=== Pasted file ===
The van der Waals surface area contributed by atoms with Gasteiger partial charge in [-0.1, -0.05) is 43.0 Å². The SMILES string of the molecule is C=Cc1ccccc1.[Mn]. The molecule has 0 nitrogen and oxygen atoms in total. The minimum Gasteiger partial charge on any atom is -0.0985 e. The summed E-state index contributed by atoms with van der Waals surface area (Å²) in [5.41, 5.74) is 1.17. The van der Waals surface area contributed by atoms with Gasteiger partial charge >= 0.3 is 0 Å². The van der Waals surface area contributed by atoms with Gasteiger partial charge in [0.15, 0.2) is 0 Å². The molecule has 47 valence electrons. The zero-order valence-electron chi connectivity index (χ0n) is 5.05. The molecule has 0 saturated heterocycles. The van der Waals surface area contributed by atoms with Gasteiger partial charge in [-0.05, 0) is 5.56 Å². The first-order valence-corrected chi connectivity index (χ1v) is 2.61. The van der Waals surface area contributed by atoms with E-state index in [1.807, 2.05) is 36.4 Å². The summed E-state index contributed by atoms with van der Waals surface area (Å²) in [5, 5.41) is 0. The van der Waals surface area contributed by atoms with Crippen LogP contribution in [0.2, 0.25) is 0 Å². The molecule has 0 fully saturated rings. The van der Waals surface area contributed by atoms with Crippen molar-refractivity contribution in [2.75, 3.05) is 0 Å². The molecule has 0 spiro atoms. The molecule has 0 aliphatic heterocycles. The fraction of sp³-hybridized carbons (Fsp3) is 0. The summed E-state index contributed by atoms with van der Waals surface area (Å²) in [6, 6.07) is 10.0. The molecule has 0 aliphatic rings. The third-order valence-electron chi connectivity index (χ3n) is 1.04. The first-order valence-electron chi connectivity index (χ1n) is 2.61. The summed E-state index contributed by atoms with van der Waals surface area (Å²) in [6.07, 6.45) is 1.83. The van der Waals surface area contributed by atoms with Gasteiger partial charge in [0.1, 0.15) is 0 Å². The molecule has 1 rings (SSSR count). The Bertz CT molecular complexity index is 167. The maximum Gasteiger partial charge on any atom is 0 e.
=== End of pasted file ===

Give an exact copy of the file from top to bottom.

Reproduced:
The van der Waals surface area contributed by atoms with Gasteiger partial charge in [-0.1, -0.05) is 43.0 Å². The SMILES string of the molecule is C=Cc1ccccc1.[Mn]. The molecule has 0 nitrogen and oxygen atoms in total. The minimum Gasteiger partial charge on any atom is -0.0985 e. The summed E-state index contributed by atoms with van der Waals surface area (Å²) in [5.41, 5.74) is 1.17. The van der Waals surface area contributed by atoms with Gasteiger partial charge >= 0.3 is 0 Å². The van der Waals surface area contributed by atoms with Gasteiger partial charge in [0.15, 0.2) is 0 Å². The molecule has 47 valence electrons. The zero-order valence-electron chi connectivity index (χ0n) is 5.05. The molecule has 0 saturated heterocycles. The van der Waals surface area contributed by atoms with Gasteiger partial charge in [-0.05, 0) is 5.56 Å². The first-order valence-corrected chi connectivity index (χ1v) is 2.61. The van der Waals surface area contributed by atoms with E-state index in [1.807, 2.05) is 36.4 Å². The summed E-state index contributed by atoms with van der Waals surface area (Å²) in [5, 5.41) is 0. The van der Waals surface area contributed by atoms with Crippen LogP contribution in [0.2, 0.25) is 0 Å². The molecule has 0 fully saturated rings. The van der Waals surface area contributed by atoms with Crippen molar-refractivity contribution in [2.75, 3.05) is 0 Å². The molecule has 0 spiro atoms. The molecule has 0 aliphatic heterocycles. The fraction of sp³-hybridized carbons (Fsp3) is 0. The summed E-state index contributed by atoms with van der Waals surface area (Å²) in [6, 6.07) is 10.0. The molecule has 0 aliphatic rings. The third-order valence-electron chi connectivity index (χ3n) is 1.04. The first-order valence-electron chi connectivity index (χ1n) is 2.61. The summed E-state index contributed by atoms with van der Waals surface area (Å²) in [6.07, 6.45) is 1.83. The van der Waals surface area contributed by atoms with Gasteiger partial charge in [0.1, 0.15) is 0 Å². The molecule has 1 rings (SSSR count). The Bertz CT molecular complexity index is 167. The maximum Gasteiger partial charge on any atom is 0 e.